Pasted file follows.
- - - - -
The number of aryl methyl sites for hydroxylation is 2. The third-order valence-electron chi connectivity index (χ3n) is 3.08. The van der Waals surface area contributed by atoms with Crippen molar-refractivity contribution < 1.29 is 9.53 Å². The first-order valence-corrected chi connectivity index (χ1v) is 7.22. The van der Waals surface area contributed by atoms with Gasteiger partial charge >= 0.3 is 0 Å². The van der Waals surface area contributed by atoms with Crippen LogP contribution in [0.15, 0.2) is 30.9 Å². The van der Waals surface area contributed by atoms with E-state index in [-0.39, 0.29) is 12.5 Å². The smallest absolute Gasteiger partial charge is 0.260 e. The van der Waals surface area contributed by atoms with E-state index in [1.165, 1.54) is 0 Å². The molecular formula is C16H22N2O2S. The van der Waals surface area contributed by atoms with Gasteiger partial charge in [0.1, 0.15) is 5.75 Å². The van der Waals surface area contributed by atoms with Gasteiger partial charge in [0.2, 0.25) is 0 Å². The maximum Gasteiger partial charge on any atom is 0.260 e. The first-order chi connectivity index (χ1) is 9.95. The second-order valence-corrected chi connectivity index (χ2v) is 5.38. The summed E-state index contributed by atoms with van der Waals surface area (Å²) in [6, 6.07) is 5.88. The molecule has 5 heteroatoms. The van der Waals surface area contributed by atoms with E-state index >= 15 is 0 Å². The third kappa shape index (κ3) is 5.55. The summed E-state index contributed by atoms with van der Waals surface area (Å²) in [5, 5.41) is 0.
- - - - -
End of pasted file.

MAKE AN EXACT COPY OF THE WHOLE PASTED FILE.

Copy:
The number of aryl methyl sites for hydroxylation is 2. The third-order valence-electron chi connectivity index (χ3n) is 3.08. The van der Waals surface area contributed by atoms with Crippen molar-refractivity contribution < 1.29 is 9.53 Å². The first-order valence-corrected chi connectivity index (χ1v) is 7.22. The van der Waals surface area contributed by atoms with Gasteiger partial charge >= 0.3 is 0 Å². The van der Waals surface area contributed by atoms with Crippen LogP contribution in [0.15, 0.2) is 30.9 Å². The van der Waals surface area contributed by atoms with E-state index in [-0.39, 0.29) is 12.5 Å². The smallest absolute Gasteiger partial charge is 0.260 e. The van der Waals surface area contributed by atoms with E-state index in [1.165, 1.54) is 0 Å². The molecular formula is C16H22N2O2S. The van der Waals surface area contributed by atoms with Gasteiger partial charge in [0.1, 0.15) is 5.75 Å². The van der Waals surface area contributed by atoms with Gasteiger partial charge in [0.2, 0.25) is 0 Å². The maximum Gasteiger partial charge on any atom is 0.260 e. The first-order chi connectivity index (χ1) is 9.95. The second-order valence-corrected chi connectivity index (χ2v) is 5.38. The summed E-state index contributed by atoms with van der Waals surface area (Å²) in [6, 6.07) is 5.88. The molecule has 5 heteroatoms. The van der Waals surface area contributed by atoms with E-state index >= 15 is 0 Å². The third kappa shape index (κ3) is 5.55. The summed E-state index contributed by atoms with van der Waals surface area (Å²) in [5, 5.41) is 0.